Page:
Who is Legally Responsible for Defects in Construction?

Liability for construction defects usually falls on either the architect/engineer, or the contractor and subcontractors. Here are the key legal issues.

There are two basic types of construction defects: defects that occur during the design of a home or building, and defects that occur during the building phase. As a general principle, an architect or engineer is usually responsible for defects in the design of a construction project. A builder, usually a contractor or subcontractor, is usually responsible for defects caused by a failure to conduct work according to design specifications.

A construction defect can cause a variety of problems.

  • It can necessitate additional costly work to repair the problem.
  • It can cause injuries to construction workers.
  • It can cause injuries to other people, such as future occupants of a building or pedestrians passing by the site.

This article discusses who will be responsible for construction defects. First, we'll describe some key legal concepts that are useful in evaluating liability in particular situations. Second, we'll identify situations that might result in responsibility for particular parties.

Key Legal Concepts in Construction Defect Cases

Contracts

The law of construction defects is largely based on contract. Think about how many contracts might be involved in a single construction project. The owner of a building enters into a contract with an architect to design plans for a renovation. The architect enters into a contract with an engineer to review drawings to make sure they comply with engineering principles. The owner then contracts with a general contractor to implement the plans. The general contractor contracts with a dozen subcontractors to assist in implementation.

Every one of those contracts will probably have provisions indicating which party will be responsible for which type of defect. So, when construction contracts are negotiated, it is critical for the parties to pay close attention to the liability provisions. The result of all of this negotiation is usually that liability is passed down the chain. In other words, the owner will require the general contractor to accept responsibility for defects. The general contractor will then require each of the subcontractors to accept responsibility for defects.

Indemnification

This passing of liability is often done with “indemnification” provisions. If a subcontractor indemnifies a contractor for certain liability, it means that the subcontractor guarantees that if the contractor is later sued, the subcontractor will pay for any judgments that are rendered against the contractor. As a result, subcontractors often carry insurance policies protecting them from liability for defects. So, at the end of the day, many lawsuits resulting from construction defects are paid for by insurance companies.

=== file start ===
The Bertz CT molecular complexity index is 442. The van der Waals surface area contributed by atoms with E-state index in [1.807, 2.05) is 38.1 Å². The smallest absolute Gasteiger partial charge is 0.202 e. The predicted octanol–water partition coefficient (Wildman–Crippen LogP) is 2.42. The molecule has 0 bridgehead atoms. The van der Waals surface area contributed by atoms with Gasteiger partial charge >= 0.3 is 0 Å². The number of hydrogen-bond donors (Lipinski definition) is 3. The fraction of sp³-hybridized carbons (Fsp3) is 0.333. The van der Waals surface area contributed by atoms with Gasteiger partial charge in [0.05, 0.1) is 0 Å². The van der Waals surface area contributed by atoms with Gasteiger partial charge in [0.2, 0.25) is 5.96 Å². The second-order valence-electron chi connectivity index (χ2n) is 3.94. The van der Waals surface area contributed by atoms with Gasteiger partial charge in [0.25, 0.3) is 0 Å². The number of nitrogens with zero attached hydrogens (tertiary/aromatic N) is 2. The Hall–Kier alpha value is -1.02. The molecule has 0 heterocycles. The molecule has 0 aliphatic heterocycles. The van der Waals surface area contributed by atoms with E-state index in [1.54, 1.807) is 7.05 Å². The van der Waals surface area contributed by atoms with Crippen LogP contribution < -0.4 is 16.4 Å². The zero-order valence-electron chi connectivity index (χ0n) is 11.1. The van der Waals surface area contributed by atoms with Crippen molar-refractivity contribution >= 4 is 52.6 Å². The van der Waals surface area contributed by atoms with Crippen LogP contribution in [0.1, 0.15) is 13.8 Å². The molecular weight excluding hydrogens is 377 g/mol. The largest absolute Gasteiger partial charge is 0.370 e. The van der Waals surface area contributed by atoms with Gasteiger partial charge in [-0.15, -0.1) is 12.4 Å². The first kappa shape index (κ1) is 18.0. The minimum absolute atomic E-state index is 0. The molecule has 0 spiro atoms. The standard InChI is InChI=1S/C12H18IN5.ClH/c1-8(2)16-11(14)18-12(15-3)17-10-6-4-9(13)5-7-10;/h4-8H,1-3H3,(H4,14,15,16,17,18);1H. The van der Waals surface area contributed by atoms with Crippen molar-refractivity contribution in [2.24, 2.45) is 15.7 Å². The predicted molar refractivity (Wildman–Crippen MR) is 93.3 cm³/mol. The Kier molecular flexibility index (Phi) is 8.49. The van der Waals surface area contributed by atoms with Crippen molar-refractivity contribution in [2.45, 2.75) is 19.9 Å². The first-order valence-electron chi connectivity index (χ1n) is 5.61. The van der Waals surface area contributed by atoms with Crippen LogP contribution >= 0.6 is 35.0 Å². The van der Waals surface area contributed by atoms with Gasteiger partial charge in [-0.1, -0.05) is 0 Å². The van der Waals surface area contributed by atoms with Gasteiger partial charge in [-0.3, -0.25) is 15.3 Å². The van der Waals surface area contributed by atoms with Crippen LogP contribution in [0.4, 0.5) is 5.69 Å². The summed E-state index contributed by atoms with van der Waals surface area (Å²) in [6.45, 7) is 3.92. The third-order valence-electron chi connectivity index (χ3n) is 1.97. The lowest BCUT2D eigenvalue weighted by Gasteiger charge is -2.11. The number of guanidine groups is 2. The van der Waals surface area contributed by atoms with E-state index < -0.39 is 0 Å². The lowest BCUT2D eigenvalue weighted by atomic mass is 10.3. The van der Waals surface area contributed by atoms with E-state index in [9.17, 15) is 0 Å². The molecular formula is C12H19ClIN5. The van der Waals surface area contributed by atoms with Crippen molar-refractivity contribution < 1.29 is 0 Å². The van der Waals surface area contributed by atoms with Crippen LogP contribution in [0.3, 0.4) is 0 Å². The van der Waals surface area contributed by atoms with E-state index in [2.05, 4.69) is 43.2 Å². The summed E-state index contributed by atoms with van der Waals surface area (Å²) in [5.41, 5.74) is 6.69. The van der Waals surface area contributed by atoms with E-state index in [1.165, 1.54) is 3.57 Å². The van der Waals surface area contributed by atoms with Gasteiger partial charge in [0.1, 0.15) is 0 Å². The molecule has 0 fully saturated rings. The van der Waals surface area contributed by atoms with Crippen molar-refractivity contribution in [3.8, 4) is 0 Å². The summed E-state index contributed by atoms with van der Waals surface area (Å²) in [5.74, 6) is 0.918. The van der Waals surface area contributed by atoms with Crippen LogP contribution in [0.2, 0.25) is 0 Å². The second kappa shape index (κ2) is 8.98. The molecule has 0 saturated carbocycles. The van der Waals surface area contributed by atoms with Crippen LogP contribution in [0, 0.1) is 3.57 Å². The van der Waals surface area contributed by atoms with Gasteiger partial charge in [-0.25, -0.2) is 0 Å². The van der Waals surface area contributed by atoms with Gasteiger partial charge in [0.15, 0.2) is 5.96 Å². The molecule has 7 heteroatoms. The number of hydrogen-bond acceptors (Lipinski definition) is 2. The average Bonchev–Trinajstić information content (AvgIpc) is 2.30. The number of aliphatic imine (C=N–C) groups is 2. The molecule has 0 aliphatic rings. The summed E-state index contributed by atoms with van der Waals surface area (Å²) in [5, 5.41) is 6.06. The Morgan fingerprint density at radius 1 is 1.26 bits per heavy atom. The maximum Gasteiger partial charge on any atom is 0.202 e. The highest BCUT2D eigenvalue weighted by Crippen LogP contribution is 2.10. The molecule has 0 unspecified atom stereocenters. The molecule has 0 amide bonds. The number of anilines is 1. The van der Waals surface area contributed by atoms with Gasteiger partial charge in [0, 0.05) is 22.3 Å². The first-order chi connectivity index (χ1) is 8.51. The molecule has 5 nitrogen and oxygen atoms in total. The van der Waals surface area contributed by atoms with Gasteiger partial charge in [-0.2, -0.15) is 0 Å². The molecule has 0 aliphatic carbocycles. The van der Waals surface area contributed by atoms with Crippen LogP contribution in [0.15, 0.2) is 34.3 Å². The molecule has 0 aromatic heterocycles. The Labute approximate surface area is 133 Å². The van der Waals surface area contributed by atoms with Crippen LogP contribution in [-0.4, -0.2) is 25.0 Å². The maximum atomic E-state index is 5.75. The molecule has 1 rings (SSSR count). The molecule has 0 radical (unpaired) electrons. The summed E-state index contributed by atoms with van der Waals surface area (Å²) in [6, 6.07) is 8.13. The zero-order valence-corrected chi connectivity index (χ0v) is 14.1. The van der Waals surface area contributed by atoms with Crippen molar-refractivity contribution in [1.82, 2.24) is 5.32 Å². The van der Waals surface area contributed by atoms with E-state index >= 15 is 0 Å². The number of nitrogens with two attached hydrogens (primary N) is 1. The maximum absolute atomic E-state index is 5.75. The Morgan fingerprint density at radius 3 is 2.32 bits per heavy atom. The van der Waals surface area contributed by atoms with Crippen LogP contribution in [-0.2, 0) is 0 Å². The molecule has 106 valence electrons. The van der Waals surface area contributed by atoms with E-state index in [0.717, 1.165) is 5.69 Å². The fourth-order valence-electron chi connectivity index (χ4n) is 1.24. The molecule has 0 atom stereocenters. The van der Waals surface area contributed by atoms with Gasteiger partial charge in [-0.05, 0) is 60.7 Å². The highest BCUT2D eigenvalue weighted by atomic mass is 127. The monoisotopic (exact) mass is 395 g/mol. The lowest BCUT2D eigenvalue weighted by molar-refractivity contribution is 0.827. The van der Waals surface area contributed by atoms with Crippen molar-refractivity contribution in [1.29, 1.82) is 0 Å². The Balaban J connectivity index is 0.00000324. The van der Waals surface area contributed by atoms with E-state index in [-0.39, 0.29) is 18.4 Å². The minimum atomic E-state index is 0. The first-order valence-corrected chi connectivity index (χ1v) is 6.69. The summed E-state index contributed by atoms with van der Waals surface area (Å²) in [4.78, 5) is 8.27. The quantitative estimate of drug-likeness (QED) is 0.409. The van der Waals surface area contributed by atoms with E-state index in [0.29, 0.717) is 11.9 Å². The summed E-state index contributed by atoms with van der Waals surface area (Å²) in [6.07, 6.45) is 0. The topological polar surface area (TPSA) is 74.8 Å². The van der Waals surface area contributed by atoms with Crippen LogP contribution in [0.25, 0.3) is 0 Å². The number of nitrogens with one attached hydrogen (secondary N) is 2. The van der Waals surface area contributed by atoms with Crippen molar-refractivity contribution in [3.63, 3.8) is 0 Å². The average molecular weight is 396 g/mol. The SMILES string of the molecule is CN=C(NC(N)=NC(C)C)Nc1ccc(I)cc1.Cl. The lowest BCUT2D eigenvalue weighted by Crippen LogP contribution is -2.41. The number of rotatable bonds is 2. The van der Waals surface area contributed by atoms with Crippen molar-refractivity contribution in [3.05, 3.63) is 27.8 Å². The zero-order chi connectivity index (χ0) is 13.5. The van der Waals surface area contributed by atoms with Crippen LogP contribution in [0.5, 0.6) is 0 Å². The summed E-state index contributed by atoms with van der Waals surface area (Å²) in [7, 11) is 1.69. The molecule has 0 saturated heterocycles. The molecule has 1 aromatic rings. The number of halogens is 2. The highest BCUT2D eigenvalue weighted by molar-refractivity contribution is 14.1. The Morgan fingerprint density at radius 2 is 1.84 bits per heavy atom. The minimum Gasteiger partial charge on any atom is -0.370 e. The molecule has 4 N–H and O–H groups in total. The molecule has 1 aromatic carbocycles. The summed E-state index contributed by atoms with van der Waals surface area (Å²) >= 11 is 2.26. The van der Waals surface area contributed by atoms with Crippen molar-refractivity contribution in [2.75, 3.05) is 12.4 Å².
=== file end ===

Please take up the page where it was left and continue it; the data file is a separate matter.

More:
Examples of Liability for Construction Defects

As the discussion above illustrates, liability is often passed down to subcontractors under the terms of the network of contracts that accompany a construction project. But specific situations can lead to liability for any party involved in a construction project. Below, we'll spotlight a few of these scenarios.

Subcontractors

  • A person falls out a window that was not properly secured to a window frame.
  • A roof collapses because a subcontractor used sub-standard wood to build it.
  • An occupant receives an electric shock when turning on a light because wires were left exposed.
  • A ceiling must be replaced because a plumber installed a leaky pipe beneath a second floor, leading to water damage.

General Contractors

  • Usually, anything that subcontractors would be liable for, general contractors may also be liable for (with the caveat that if the contractor has to pay for damages, the subcontractor who is legally responsible will often reimburse the general contractor).
  • The general contractor conducts faulty work itself (without the use of a subcontractor).

General contractors and subcontractors are generally held liable on the theory of negligent construction.

Architect

  • A person falls down a staircase that was designed in such a way so as to give people little or no visual warning of its existence.
  • An explosion causes injuries as a result of an architect’s failure to indicate (on planning documents) the location of underground gas lines.

Engineer

  • A roof collapses, injuring home owners despite the fact that no building errors occurred -- in other words, the home was built according to plans that were approved by an engineer.
  • A relatively new bridge collapses, even though the project was carried out according to the engineer's exact specifications.

Property Owner

  • The owner visits the construction site frequently and consistently engages in decision-making with respect to safety issues. In this way, the property owner may open him/herself up to liability if something goes wrong.
  • The owner fails to provide barriers to keep children away from dangerous construction operations when the site is in a neighborhood where many children live (depending on the circumstances, liability to extend to a number of parties in this situation).

When Someone is Injured

If someone is injured due to a construction defect, they likely have the right to sue the liable party. See Liability for Injury Caused By a Construction Defect to read up on the legal issues that follow.

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